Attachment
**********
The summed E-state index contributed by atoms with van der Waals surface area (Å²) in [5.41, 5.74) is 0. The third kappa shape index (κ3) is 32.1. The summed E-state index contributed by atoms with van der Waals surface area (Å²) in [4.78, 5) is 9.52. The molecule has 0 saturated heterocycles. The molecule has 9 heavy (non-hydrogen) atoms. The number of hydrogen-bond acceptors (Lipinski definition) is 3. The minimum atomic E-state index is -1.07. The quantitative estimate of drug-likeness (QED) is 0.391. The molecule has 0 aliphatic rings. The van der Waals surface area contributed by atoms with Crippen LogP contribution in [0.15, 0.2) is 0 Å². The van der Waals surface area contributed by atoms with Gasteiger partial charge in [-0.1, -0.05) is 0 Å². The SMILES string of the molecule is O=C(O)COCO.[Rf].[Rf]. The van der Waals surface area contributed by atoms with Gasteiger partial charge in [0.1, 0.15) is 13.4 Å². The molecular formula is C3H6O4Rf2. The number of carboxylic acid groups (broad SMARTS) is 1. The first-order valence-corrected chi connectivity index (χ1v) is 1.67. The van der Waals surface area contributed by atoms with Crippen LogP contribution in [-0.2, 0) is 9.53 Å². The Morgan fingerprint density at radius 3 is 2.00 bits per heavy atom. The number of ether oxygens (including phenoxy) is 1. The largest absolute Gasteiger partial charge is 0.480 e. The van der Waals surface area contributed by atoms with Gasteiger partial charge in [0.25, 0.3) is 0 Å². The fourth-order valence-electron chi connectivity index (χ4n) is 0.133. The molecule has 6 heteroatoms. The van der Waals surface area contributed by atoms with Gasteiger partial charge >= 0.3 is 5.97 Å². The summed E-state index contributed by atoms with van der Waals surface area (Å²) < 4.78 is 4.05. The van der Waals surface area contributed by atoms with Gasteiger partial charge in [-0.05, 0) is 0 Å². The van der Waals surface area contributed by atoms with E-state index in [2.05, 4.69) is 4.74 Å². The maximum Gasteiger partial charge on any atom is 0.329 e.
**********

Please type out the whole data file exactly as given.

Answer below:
The summed E-state index contributed by atoms with van der Waals surface area (Å²) in [5.41, 5.74) is 0. The third kappa shape index (κ3) is 32.1. The summed E-state index contributed by atoms with van der Waals surface area (Å²) in [4.78, 5) is 9.52. The molecule has 0 saturated heterocycles. The molecule has 9 heavy (non-hydrogen) atoms. The number of hydrogen-bond acceptors (Lipinski definition) is 3. The minimum atomic E-state index is -1.07. The quantitative estimate of drug-likeness (QED) is 0.391. The molecule has 0 aliphatic rings. The van der Waals surface area contributed by atoms with Crippen LogP contribution in [0.15, 0.2) is 0 Å². The van der Waals surface area contributed by atoms with Gasteiger partial charge in [-0.1, -0.05) is 0 Å². The SMILES string of the molecule is O=C(O)COCO.[Rf].[Rf]. The van der Waals surface area contributed by atoms with Gasteiger partial charge in [0.1, 0.15) is 13.4 Å². The molecular formula is C3H6O4Rf2. The number of carboxylic acid groups (broad SMARTS) is 1. The first-order valence-corrected chi connectivity index (χ1v) is 1.67. The van der Waals surface area contributed by atoms with Crippen LogP contribution in [-0.2, 0) is 9.53 Å². The Morgan fingerprint density at radius 3 is 2.00 bits per heavy atom. The number of ether oxygens (including phenoxy) is 1. The largest absolute Gasteiger partial charge is 0.480 e. The van der Waals surface area contributed by atoms with Gasteiger partial charge in [0.25, 0.3) is 0 Å². The fourth-order valence-electron chi connectivity index (χ4n) is 0.133. The molecule has 6 heteroatoms. The van der Waals surface area contributed by atoms with Gasteiger partial charge >= 0.3 is 5.97 Å². The summed E-state index contributed by atoms with van der Waals surface area (Å²) < 4.78 is 4.05. The van der Waals surface area contributed by atoms with Gasteiger partial charge in [-0.05, 0) is 0 Å². The van der Waals surface area contributed by atoms with E-state index in [2.05, 4.69) is 4.74 Å². The maximum Gasteiger partial charge on any atom is 0.329 e.